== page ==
European voters who say their main source of news is social media are also the people most likely to mistrust the big institutions - not just politicians, but also the police, the health service, banks and mainstream journalism.

"My government doesn't want to dive into TikTok because of the links to China and to dubious characters like Andrew Tate," says another diplomat.

"But that's left the way clear for other politicians to dominate. And so we're leaving the way for extremists to have a huge influence on a mainly young audience."

France's Rassemblement National (National Rally), of which Marine Le Pen is parliamentary leader, has invested hugely in social media, including TikTok.

Jordan Bardella, the party's president, has 1.3m followers on TikTok - three times the number who follow him on X.

You might say there's a parallel there. The Nazis used propaganda in ways it had never been used before, not least in the way they relentlessly focused on the innate greatness of Germany, and the danger posed by Jews - portrayed as "outsiders" determined to undermine the country.

Now, it's migrants who are the focus of so much attention, invariably portrayed as a problem and often described as a danger.

Just look at the number of people who came on to the streets the other day in the company of Tommy Robinson.

At a time when politics can appear vague and complex, there are always those attracted by a one-theme polemicist.

But if there was one big political theme of D-Day, it was the idea that it was the triumph of democracy over totalitarianism.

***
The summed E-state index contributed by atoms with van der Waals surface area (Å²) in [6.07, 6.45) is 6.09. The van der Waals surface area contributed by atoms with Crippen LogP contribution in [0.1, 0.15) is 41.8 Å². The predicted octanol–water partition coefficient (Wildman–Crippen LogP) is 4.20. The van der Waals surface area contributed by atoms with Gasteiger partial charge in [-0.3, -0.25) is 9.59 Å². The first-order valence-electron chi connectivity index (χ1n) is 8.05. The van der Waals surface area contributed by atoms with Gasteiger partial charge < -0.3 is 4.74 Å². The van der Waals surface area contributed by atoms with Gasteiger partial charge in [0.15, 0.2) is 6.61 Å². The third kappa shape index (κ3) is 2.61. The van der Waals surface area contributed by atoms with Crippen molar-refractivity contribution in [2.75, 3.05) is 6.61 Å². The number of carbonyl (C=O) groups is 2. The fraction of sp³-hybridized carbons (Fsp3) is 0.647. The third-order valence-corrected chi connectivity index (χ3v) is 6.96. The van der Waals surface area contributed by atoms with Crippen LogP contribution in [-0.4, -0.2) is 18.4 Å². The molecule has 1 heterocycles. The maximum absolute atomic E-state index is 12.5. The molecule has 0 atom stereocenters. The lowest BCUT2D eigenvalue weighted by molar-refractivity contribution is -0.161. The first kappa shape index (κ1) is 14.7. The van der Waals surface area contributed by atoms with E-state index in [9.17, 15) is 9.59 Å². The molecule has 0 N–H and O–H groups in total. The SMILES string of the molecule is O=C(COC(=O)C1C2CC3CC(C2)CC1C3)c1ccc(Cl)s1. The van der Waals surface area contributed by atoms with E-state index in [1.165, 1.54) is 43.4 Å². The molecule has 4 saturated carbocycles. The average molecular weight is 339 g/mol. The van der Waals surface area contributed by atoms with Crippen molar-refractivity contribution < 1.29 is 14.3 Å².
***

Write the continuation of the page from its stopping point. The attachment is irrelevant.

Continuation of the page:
Since then, Europe - and so much of the Western world - has embraced and adopted democracy as its norm. But there is nothing that says this will last forever.

Authoritarian regimes, not least Russia, have spent vast amounts on trying to discredit European democracy, and it might just be working.

While most people still prefer democracy to anything else, young people seem to be more willing than anyone else to countenance the idea of living under authoritarian governments.

Youngsters, in their late teens or early 20s, are twice as likely to support the idea of a military regime than old people.

And there are countries where the rule of law has been undermined - Hungary and Poland among them.

The Balkans remains a volatile area and, if the erratic Serbian president Alexander Vucic ever does decide to send troops into Kosovo, we can find ourselves in another conflagration.

Transnistria, the pro-Russian enclave that sits between Moldova and Ukraine, is another potential flashpoint. So, too, the disputed territory between Azerbaijan and Armenia.

But Europe does have bulwarks now that didn't exist in the 1930s.

The European Union, for all its flaws, brings its members together and forces them to confront problems.

NATO has transformed the military view of Europe, maintaining unbroken peace between its members.

International law is maintained by independent bodies.

So maybe the problem isn't that democracy, or European safety, is fundamentally broken.

But maybe it isn't delivering what the people want. Which is, after all, the purpose of democracy in the first place, isn't it?

It's not the 1930s. There are no Nazis in power nor any genuine fascists. Europe is a safer, more solid and predictable continent now.

But it is a more volatile continent today. War in the east; political tremors in all corners. And a widespread desire for change.